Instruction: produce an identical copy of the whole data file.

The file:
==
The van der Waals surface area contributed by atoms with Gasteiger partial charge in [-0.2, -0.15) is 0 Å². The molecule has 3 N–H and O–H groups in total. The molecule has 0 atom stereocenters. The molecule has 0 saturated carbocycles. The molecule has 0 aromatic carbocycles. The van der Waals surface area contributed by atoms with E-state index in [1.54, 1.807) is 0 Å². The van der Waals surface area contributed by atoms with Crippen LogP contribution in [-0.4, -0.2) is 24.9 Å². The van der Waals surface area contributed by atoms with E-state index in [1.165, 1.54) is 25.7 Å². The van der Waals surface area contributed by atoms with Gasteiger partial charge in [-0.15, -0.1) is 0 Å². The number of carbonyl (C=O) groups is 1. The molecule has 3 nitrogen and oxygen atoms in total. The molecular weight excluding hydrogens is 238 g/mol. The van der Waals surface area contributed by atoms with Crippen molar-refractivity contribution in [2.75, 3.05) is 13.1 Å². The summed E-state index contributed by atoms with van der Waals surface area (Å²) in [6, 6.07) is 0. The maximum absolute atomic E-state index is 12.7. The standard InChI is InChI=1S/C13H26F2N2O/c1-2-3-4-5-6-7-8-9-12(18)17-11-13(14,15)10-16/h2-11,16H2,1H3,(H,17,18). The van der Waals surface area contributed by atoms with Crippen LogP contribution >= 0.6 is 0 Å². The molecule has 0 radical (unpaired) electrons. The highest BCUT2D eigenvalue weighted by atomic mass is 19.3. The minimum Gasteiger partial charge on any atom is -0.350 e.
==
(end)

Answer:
The van der Waals surface area contributed by atoms with Gasteiger partial charge in [-0.2, -0.15) is 0 Å². The molecule has 3 N–H and O–H groups in total. The molecule has 0 atom stereocenters. The molecule has 0 saturated carbocycles. The molecule has 0 aromatic carbocycles. The van der Waals surface area contributed by atoms with E-state index in [1.54, 1.807) is 0 Å². The van der Waals surface area contributed by atoms with Crippen LogP contribution in [-0.4, -0.2) is 24.9 Å². The van der Waals surface area contributed by atoms with E-state index in [1.165, 1.54) is 25.7 Å². The van der Waals surface area contributed by atoms with Gasteiger partial charge in [-0.15, -0.1) is 0 Å². The number of carbonyl (C=O) groups is 1. The molecule has 3 nitrogen and oxygen atoms in total. The molecular weight excluding hydrogens is 238 g/mol. The van der Waals surface area contributed by atoms with Crippen molar-refractivity contribution in [2.75, 3.05) is 13.1 Å². The summed E-state index contributed by atoms with van der Waals surface area (Å²) in [6, 6.07) is 0. The maximum absolute atomic E-state index is 12.7. The standard InChI is InChI=1S/C13H26F2N2O/c1-2-3-4-5-6-7-8-9-12(18)17-11-13(14,15)10-16/h2-11,16H2,1H3,(H,17,18). The van der Waals surface area contributed by atoms with Crippen LogP contribution >= 0.6 is 0 Å². The molecule has 0 radical (unpaired) electrons. The highest BCUT2D eigenvalue weighted by atomic mass is 19.3. The minimum Gasteiger partial charge on any atom is -0.350 e.